Workers at the cryolite mill in Copenhagen, Denmark, are unique because of their exposure to high levels of fluoride dust and their virtual lack of exposure to other occupational toxicants or carcinogens (1,2). We previously reported the cancer morbidity from 1943 through 1987 for 422 male cryolite workers employed for more than 6 months at the mill from 1924 through 1961 (1). We observed excess incidences of primary cancer of the lungs and of urinary bladder tumors (including bladder papilloma).
We have now extended the follow-up of this cohort by 12 years, at the end of which the total percentage of cohort members who had died exceeded 90%. As previously described (1), the personal identification numbers of the cohort were linked to the files of the Danish Cancer Registry. The period of observation for calculation of the risk of developing cancer began at the completion of 6 months of employment or on January 1, 1943, whichever occurred later. The end of the observation period was the date of death, the date of emigration, or December 31, 1999, which ever occurred first. Because most members of the cohort lived in the Copenhagen area, expected numbers of cancer cases were calculated by using the cancer-site–specific incidence rates for Copenhagen men.
The average length of follow-up increased from 29.2 years to 31.8 years. Forty-three new cancer cases occurred, including 12 cases of primary lung cancer and three bladder tumors. Most new cancer cases occurred in workers who were younger than 35 years when first employed at the mill and after a potential latency of more than 30 years (Table 1). These new cases augmented the tendency of increased risk, particularly in the subgroup with at least 10 years of employment, after an extended lag time and in workers who were young at the beginning of follow-up. The distribution of the 20 bladder tumors by grade was similar to that in the general population.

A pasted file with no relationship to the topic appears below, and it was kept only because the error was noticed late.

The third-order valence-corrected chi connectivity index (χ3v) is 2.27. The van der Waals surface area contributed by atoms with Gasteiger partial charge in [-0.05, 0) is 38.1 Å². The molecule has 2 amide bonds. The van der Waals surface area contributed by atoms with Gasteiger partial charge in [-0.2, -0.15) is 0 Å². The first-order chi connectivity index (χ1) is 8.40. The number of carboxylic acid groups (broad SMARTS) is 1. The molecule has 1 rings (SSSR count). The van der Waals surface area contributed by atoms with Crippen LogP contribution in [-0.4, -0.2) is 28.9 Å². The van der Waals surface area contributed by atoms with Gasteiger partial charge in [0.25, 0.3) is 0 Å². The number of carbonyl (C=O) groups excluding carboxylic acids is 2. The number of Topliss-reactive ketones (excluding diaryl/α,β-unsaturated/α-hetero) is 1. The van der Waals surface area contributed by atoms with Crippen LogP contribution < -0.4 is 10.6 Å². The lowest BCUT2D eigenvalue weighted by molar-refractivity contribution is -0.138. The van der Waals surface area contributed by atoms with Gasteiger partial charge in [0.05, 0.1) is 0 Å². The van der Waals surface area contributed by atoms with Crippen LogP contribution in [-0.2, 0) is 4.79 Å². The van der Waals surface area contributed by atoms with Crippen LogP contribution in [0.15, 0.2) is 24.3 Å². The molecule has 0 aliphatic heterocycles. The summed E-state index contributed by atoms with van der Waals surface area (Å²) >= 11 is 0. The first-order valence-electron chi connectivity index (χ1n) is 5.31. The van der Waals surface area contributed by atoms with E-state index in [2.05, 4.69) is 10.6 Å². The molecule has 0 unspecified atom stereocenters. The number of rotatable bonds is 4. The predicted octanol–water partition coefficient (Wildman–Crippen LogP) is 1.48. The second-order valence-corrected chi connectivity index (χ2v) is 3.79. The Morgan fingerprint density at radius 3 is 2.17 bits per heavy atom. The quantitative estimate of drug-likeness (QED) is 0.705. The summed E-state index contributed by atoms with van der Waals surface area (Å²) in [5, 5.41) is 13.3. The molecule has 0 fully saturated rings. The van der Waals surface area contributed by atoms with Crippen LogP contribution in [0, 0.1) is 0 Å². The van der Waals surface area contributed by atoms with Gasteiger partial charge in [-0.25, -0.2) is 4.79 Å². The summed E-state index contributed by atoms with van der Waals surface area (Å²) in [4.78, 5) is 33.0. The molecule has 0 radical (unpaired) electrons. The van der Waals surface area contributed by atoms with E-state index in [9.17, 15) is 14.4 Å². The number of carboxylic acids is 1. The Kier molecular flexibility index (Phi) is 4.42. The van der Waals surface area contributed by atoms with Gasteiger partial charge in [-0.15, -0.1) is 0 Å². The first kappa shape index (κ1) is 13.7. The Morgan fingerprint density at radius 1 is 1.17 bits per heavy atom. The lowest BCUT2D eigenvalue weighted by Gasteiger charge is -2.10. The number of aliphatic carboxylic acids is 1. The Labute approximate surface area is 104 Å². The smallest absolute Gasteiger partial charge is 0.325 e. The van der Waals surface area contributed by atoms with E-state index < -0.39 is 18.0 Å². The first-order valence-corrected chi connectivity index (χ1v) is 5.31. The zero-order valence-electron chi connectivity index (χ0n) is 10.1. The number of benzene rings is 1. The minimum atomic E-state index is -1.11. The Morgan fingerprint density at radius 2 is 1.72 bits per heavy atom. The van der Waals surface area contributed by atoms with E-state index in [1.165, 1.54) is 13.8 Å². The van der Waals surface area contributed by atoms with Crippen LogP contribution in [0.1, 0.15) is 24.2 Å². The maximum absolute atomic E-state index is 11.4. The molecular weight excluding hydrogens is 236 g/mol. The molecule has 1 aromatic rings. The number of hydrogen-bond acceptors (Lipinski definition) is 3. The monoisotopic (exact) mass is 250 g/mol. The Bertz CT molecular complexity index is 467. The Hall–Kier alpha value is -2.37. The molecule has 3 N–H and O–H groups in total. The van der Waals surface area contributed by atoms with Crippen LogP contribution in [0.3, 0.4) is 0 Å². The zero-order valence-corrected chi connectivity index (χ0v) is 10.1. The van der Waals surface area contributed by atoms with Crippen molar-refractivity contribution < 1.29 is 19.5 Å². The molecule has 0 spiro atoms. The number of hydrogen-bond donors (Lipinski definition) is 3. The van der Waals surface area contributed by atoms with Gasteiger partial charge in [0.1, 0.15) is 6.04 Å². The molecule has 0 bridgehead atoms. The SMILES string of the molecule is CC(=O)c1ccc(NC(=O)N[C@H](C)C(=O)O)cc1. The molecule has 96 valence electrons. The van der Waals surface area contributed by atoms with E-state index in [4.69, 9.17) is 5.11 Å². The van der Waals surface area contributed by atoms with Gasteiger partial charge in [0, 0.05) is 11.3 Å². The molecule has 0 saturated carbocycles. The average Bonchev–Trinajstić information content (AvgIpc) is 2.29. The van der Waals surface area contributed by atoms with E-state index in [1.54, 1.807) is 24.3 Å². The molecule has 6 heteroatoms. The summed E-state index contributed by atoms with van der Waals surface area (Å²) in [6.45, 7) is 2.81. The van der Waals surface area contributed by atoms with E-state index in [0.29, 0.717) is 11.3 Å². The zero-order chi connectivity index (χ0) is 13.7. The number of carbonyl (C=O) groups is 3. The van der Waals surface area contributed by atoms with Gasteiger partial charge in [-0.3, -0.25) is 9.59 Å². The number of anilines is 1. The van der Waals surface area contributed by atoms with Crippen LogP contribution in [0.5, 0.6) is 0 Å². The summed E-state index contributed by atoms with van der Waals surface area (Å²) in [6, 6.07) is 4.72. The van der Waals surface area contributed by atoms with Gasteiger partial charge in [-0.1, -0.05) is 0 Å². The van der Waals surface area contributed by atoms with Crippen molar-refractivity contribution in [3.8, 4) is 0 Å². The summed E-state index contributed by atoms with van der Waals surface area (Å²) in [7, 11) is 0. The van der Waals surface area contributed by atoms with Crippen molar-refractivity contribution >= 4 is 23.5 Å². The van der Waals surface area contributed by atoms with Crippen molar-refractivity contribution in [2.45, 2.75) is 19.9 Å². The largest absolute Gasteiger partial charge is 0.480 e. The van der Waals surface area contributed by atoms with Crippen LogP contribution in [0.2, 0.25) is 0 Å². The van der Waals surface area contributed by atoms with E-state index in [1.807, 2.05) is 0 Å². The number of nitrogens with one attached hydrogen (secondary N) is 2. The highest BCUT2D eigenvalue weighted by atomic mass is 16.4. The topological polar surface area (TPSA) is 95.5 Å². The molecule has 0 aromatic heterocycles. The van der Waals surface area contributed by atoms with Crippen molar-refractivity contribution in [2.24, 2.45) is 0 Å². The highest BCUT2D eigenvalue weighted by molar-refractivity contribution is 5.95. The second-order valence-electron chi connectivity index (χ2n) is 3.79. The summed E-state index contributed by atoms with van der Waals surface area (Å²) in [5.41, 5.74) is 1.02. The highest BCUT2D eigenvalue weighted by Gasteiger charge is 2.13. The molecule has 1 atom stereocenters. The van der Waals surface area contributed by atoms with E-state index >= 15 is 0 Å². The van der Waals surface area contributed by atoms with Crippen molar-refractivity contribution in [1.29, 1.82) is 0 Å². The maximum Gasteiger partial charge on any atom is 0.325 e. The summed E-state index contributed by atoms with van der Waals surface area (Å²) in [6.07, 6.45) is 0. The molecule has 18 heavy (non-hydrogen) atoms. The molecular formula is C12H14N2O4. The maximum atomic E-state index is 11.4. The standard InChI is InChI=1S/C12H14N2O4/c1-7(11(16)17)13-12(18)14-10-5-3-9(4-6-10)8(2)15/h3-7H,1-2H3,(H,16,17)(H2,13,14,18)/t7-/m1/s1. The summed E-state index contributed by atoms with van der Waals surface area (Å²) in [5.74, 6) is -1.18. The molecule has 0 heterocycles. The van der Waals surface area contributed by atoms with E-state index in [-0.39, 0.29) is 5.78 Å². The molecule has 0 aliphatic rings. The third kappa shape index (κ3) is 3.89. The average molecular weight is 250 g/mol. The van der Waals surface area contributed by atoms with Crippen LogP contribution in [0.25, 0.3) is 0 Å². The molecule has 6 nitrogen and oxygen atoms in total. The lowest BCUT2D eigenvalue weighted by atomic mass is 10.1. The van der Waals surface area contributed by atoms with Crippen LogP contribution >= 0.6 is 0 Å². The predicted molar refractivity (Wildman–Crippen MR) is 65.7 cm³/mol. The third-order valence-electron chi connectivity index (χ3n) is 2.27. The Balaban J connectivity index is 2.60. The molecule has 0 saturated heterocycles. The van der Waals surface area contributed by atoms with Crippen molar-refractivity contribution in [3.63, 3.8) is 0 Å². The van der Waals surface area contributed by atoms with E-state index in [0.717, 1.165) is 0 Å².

These findings amplify our previous observation of increased bladder cancer rates among cryolite workers. The lack of any increase in cardiovascular mortality (1), as well as the relatively greater excess in bladder cancer compared with the excess in lung cancer, suggested that cigarette smoking cannot account for the increased cancer risk in this cohort.
Cryolite is used for aluminum production, and an increased risk of both bladder cancer—and, to a lesser extent, lung cancer—has also been documented among aluminum production workers (3). Although this cancer risk has been attributed to coal tar pitch volatiles (3), an association between cancer risk and fluoride exposure has also been recorded among members of one cohort, where fluoride exposure data were available (4).
The plausibility of a cancer risk in fluoride-exposed workers must be judged in relation to the wide range of biochemical effects caused by low concentrations of this toxicant even though the experimental evidence for genotoxicity and carcinogenicity is equivocal (5). Following inhalation of cryolite dust, fluoride concentrations in urine may be very high (2), and fluoride retained in the skeleton may lead to elevated concentrations of fluoride in urine many years after exposure has ended (6). We therefore believe that fluoride should be considered a possible cause of bladder cancer and a contributory cause of primary lung cancer.
(1) Grandjean P, Olsen JH, Jensen OM, Juel K. Cancer incidence and mortality in workers exposed to fluoride. J Natl Cancer Inst 1992; 84:1903–9.
(2) Grandjean P, Horder M, Thomassen Y. Fluoride, aluminum and phosphate kinetics in cryolite workers. J Occup Med 1990;32:58–63.
(3) International Agency for Research on Cancer. Overall evaluations of carcinogenicity: an updating of IARC monographs volumes 1 to 42. Geneva (Switzerland): World Health Organization, Distribution and Sales Service; 1987. p. 89–91.
(4) Romundstad P, Andersen A, Haldorsen T. Cancer incidence among workers in six Norwegian aluminum plants. Scand J Work Environ Health 2000;26:461–9.
(5) International Programme on Chemical Safety. Fluorides (Environmental Health Criteria 227). Geneva (Switzerland): World Health Organization; 2002.
(6) Grandjean P, Thomsen G. Reversibility of skeletal fluorosis. Br J Ind Med 1983;40:456 – 61.